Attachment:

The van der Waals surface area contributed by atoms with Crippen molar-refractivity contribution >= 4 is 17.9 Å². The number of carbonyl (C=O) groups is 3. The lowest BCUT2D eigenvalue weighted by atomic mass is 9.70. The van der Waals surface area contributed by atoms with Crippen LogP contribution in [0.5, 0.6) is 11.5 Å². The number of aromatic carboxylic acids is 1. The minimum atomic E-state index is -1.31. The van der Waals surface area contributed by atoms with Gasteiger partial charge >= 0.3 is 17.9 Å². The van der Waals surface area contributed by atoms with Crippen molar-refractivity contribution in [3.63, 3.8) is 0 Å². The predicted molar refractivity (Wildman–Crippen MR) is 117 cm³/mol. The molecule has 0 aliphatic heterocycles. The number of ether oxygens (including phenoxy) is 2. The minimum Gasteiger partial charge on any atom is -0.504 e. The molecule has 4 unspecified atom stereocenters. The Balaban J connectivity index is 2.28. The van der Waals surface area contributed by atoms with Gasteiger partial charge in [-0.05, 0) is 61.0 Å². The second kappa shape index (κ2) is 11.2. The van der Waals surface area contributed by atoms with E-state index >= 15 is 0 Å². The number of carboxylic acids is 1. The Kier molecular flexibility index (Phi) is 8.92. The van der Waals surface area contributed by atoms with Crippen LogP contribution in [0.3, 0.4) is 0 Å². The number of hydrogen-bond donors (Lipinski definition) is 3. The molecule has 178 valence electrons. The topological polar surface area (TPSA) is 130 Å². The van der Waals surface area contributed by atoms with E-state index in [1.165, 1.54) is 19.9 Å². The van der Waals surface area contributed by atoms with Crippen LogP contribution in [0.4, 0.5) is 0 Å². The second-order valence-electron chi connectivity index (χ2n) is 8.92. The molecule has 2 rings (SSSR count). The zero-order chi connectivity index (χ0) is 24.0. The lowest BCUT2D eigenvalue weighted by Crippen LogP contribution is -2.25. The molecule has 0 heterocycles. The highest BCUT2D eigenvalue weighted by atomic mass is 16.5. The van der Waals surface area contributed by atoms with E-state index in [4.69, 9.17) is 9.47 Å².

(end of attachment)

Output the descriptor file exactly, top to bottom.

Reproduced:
The van der Waals surface area contributed by atoms with Crippen molar-refractivity contribution >= 4 is 17.9 Å². The number of carbonyl (C=O) groups is 3. The lowest BCUT2D eigenvalue weighted by atomic mass is 9.70. The van der Waals surface area contributed by atoms with Crippen LogP contribution in [0.5, 0.6) is 11.5 Å². The number of aromatic carboxylic acids is 1. The minimum atomic E-state index is -1.31. The van der Waals surface area contributed by atoms with Gasteiger partial charge >= 0.3 is 17.9 Å². The van der Waals surface area contributed by atoms with Crippen molar-refractivity contribution in [3.63, 3.8) is 0 Å². The predicted molar refractivity (Wildman–Crippen MR) is 117 cm³/mol. The molecule has 0 aliphatic heterocycles. The number of ether oxygens (including phenoxy) is 2. The minimum Gasteiger partial charge on any atom is -0.504 e. The molecule has 4 unspecified atom stereocenters. The Balaban J connectivity index is 2.28. The van der Waals surface area contributed by atoms with Gasteiger partial charge in [-0.05, 0) is 61.0 Å². The second kappa shape index (κ2) is 11.2. The van der Waals surface area contributed by atoms with E-state index >= 15 is 0 Å². The number of carboxylic acids is 1. The Kier molecular flexibility index (Phi) is 8.92. The van der Waals surface area contributed by atoms with Crippen LogP contribution in [0.3, 0.4) is 0 Å². The number of hydrogen-bond donors (Lipinski definition) is 3. The molecule has 178 valence electrons. The topological polar surface area (TPSA) is 130 Å². The van der Waals surface area contributed by atoms with E-state index in [1.165, 1.54) is 19.9 Å². The van der Waals surface area contributed by atoms with Crippen LogP contribution in [0.4, 0.5) is 0 Å². The second-order valence-electron chi connectivity index (χ2n) is 8.92. The molecule has 2 rings (SSSR count). The zero-order chi connectivity index (χ0) is 24.0. The lowest BCUT2D eigenvalue weighted by Crippen LogP contribution is -2.25. The molecule has 0 heterocycles. The highest BCUT2D eigenvalue weighted by atomic mass is 16.5. The van der Waals surface area contributed by atoms with E-state index in [4.69, 9.17) is 9.47 Å².